Water Catchment and Ash

Water Catchments

Although airborne, ash will eventually land on everything in its path: roofs, porches, lawns, crops. Vehicles driving can stir up ash on roads. Residents on water catchment systems may want to disconnect their downspouts during periods when a large amount of ash is being deposited on the roof, to prevent ash from entering their water systems, which could clog plumbing and filters and damage pumps; downspouts should only be reconnected after the ash and dry-deposition aerosols have been thoroughly washed from the roof. However, Halemaʻumaʻu is currently producing a relatively small amount of ash that will likely settle into the bottom of water catchment tanks. Homeowners on water catchment may need to change filters more often, and perhaps clean the bottom of their tank periodically, as these tiny amounts of ashfall accumulate.

left: Halemaʻumaʻu ash plume, right: disconnecting a downspoutleft: Halemaʻumaʻu's plume rises above the crater on 4/24/2008. right: If your home is on a water catchment system, and a lot of sulfur-rich dry deposition and ash has been accumulating on your roof, you might want to disconnect your downspout until a good rain cleans off the residue. Reconnect to your tank when it's safe.

If an increased amount of sulfur/sulfate aerosols is landing on your roof, the water in your catchment tank will likely be more acidic than usual. You can add baking soda to your tank to help neutralize the acid rain; a box or two once or twice a month should do the trick.


The Halemaʻumaʻu plume contains not only SO2 and sulfuric acid, but intermittent ash. Ash is composed of particles of rock that are so small they can be airborne. Whereas SO2 and sulfuric acid are strong chemical irritants, ash has a mechanical, abrasive effect, further irritating the eyes and respiratory tract. If ash starts falling out of the sky in your neighborhood, the best strategy is to shelter indoors and close all the doors and windows. A household air purifier would likely help, since these are designed to reduce dust particulates from the air. If you have to be outdoors briefly during ash fall, such as to get to your car, you might wear a protective mask, such as a paper dust mask commonly found at hardware stores. But note that particulate masks do not work for vapors—they won’t keep SO2 out. Also, these paper dust masks are intended for larger particle sizes (dust from sanding); the particulates in vog are smaller, and a dust mask won’t be effective on these smaller particles.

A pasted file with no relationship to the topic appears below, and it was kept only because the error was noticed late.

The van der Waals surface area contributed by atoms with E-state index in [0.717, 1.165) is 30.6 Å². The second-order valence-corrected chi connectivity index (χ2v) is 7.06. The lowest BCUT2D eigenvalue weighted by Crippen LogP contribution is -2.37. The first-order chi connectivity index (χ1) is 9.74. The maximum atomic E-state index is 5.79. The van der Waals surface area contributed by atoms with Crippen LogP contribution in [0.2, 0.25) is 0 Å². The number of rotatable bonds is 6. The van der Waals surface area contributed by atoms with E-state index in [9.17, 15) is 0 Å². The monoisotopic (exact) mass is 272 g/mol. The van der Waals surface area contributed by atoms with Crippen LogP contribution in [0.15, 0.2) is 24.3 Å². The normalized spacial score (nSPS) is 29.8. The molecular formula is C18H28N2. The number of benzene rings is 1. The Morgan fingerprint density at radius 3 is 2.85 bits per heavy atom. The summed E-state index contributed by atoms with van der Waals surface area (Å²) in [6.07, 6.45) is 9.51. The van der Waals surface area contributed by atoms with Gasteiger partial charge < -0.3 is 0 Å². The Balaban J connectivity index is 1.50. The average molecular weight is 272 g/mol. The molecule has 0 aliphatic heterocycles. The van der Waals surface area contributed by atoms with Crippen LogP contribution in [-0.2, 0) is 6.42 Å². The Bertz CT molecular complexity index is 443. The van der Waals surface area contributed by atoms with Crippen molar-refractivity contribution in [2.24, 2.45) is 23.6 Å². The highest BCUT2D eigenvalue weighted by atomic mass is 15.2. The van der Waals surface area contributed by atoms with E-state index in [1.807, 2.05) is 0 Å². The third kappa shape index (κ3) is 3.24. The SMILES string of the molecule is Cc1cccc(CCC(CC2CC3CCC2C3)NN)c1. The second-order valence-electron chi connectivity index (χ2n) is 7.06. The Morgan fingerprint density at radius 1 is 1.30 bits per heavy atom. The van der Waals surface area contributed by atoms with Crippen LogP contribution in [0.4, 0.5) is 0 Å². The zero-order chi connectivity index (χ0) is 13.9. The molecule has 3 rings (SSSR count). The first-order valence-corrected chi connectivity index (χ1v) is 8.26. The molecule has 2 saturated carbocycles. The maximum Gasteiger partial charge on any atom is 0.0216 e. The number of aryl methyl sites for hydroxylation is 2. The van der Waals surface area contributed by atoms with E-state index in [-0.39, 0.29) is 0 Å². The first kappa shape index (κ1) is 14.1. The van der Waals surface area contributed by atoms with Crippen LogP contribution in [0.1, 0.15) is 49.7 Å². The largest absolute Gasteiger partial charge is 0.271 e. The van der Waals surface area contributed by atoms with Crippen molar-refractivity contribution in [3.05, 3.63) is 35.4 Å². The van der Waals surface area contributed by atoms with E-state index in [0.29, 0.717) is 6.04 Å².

In other countries, volcanoes sometimes produce enormous amounts of ash, with disastrous effects on human health. The ash can clog gutters and even collapse roofs, particularly when the ash absorbs rainwater and becomes heavy. Fortunately, so far Halemaʻumaʻu is not producing large quantities of ash. Old-timers on Hawaiʻi island have a practical approach, and recall sweeping roofs and gutters to clear accumulations of ash and Pele’s hair during past events of Puʻu Ōʻō and Kīlauea summit. Homeowners on water catchment systems have additional concerns about SO2 and ashfall.

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